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Title: Engaging The Disengaged: How To Effectively Teach The Principles Of Public Health And Evidence-based Medicine
Contributor(s): Hussain, Rafat  (author); Wark, Stuart  (author)orcid 
Publication Date: 2015
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Abstract: Introduction/Background: New students often enter their medical training with narrow concepts of what constitutes 'medicine'. The wider ideals of public health may therefore be viewed as abstract or less relevant than clinical skills and given lower priority than subjects such as anatomy or medical science. Purpose/Objectives: Medical school curricula across Australia are struggling to incorporate all recommended knowledge areas, and it can be hard to find space for units perceived as less 'clinical'. Within the Joint Medical Program (JMP), which operates between the Universities of Newcastle (UoN) and New England (UNE), core principles of public health and evidence based medicine (EBM) is taught as a compulsory unit in first year. Many students enter their undergraduate course with limited mathematical backgrounds and struggle to comprehend the relevance of public health within the larger structure of the degree. The objective of this review was to evaluate how this course might be modified and more appropriately linked to clinical learning outcomes.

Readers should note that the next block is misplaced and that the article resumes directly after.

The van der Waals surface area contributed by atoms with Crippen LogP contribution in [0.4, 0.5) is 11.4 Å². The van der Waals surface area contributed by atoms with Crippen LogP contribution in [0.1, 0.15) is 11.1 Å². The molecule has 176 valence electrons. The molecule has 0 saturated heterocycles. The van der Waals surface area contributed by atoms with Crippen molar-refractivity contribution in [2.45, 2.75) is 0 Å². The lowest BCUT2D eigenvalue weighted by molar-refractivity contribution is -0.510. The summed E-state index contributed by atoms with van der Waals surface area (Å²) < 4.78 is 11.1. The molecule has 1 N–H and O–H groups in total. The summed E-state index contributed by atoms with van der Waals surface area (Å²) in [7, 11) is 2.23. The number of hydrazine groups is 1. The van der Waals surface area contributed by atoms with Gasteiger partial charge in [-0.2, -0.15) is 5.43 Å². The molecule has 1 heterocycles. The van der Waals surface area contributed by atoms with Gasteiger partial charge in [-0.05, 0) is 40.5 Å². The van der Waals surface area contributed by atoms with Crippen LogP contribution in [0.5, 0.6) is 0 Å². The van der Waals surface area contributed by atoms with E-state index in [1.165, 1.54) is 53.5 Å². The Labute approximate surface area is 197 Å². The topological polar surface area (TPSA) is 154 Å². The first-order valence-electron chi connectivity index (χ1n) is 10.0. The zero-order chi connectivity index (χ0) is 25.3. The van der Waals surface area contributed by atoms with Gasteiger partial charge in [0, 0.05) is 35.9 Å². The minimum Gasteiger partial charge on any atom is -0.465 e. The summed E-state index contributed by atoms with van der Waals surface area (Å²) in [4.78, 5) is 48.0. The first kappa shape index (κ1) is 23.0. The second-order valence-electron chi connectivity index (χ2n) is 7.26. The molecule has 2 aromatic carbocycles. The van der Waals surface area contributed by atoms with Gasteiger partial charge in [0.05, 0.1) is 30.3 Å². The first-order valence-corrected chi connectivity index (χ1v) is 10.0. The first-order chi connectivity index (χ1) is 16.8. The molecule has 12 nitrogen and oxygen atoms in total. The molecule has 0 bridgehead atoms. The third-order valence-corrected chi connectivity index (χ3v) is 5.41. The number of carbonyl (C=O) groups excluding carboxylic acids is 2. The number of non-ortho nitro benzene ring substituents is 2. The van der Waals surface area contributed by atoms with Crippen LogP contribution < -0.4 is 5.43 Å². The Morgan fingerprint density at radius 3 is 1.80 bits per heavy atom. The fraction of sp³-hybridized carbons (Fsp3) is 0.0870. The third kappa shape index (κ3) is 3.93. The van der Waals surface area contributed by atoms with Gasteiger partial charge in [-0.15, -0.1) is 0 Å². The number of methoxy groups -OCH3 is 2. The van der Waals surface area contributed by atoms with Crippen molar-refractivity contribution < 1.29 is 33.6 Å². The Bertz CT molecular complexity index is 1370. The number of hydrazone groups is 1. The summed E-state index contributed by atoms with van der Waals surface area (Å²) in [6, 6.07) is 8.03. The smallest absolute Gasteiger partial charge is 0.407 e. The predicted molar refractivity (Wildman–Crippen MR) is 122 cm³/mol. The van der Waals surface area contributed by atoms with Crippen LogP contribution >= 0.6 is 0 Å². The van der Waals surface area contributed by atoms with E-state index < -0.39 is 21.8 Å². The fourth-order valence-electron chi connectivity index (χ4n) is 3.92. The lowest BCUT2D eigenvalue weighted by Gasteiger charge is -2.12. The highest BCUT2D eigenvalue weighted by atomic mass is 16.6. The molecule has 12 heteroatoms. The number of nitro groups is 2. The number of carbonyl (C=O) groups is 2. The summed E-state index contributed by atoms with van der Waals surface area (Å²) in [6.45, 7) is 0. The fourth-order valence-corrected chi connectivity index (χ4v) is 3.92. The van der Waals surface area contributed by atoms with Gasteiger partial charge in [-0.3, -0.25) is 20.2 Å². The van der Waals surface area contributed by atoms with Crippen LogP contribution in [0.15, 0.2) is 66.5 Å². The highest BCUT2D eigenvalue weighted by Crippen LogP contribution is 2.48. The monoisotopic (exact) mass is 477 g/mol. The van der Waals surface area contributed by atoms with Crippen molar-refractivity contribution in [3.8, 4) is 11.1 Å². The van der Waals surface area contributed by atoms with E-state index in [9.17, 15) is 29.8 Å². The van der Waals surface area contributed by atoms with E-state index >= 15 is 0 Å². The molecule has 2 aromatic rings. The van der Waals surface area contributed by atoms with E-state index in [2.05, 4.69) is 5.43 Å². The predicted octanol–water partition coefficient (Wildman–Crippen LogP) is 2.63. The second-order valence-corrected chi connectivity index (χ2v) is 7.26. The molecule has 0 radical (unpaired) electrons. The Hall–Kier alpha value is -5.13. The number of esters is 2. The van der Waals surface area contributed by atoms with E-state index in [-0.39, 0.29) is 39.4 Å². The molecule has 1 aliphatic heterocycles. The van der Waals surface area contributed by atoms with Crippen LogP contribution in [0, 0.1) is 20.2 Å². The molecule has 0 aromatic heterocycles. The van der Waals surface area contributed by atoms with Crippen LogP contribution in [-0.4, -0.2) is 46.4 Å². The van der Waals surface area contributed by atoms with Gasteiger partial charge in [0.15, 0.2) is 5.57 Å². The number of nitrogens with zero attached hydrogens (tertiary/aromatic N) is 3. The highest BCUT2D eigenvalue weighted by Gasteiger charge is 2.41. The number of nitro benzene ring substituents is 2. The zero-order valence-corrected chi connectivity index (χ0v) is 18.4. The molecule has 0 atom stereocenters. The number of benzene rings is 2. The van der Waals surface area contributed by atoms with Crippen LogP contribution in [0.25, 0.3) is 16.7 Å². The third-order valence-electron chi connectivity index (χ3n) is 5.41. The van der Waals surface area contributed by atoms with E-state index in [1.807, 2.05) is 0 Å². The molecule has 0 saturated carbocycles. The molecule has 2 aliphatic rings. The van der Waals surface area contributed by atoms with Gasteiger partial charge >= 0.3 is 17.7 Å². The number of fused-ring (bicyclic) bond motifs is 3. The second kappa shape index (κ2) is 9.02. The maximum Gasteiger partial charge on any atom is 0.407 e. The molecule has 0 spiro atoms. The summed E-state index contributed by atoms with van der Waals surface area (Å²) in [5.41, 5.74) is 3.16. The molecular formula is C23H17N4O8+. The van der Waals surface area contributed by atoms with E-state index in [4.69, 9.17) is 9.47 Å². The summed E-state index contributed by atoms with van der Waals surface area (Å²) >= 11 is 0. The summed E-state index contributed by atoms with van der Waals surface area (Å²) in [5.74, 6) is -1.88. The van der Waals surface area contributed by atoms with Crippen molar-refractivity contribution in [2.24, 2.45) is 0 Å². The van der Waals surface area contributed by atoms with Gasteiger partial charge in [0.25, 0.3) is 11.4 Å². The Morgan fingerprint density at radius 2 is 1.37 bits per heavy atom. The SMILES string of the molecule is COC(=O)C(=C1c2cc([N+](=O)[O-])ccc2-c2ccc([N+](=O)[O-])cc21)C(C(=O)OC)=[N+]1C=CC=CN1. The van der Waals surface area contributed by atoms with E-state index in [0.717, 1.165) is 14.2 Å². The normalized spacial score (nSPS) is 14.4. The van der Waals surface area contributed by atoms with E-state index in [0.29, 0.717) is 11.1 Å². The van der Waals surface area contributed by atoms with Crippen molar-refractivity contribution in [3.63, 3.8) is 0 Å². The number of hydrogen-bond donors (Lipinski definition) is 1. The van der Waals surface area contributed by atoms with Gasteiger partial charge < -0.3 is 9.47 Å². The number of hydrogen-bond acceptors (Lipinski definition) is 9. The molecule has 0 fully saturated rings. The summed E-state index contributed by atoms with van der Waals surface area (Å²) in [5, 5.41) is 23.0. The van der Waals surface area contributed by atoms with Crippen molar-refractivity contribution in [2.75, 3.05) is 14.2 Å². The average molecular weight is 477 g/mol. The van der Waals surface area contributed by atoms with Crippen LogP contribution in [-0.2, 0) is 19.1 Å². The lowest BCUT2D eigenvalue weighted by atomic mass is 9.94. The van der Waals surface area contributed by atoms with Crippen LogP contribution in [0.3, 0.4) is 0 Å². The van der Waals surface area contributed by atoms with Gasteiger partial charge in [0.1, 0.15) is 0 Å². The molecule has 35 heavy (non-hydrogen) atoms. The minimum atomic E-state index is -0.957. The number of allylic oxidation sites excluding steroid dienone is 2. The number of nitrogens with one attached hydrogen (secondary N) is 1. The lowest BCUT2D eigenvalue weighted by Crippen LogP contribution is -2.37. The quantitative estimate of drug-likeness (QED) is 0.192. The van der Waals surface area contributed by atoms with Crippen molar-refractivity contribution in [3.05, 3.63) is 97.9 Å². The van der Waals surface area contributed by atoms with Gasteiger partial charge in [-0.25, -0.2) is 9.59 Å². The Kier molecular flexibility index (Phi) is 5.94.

Publication Type: Conference Publication
Conference Name: ANZAHPE-AMEA 2015: Australian & New Zealand Association for Health Professional Educators (ANZAHPE) and Asian Medical Education Association (AMEA) Joint Conference, Newcastle, Australia, 30th March - 1st April, 2015
Source of Publication: ANZAHPE/AMEA 2015 Abstracts
Place of Publication: Newcastle, Australia
Field of Research (FOR): 111717 Primary Health Care
111712 Health Promotion
111706 Epidemiology
HERDC Category Description: E3 Extract of Scholarly Conference Publication
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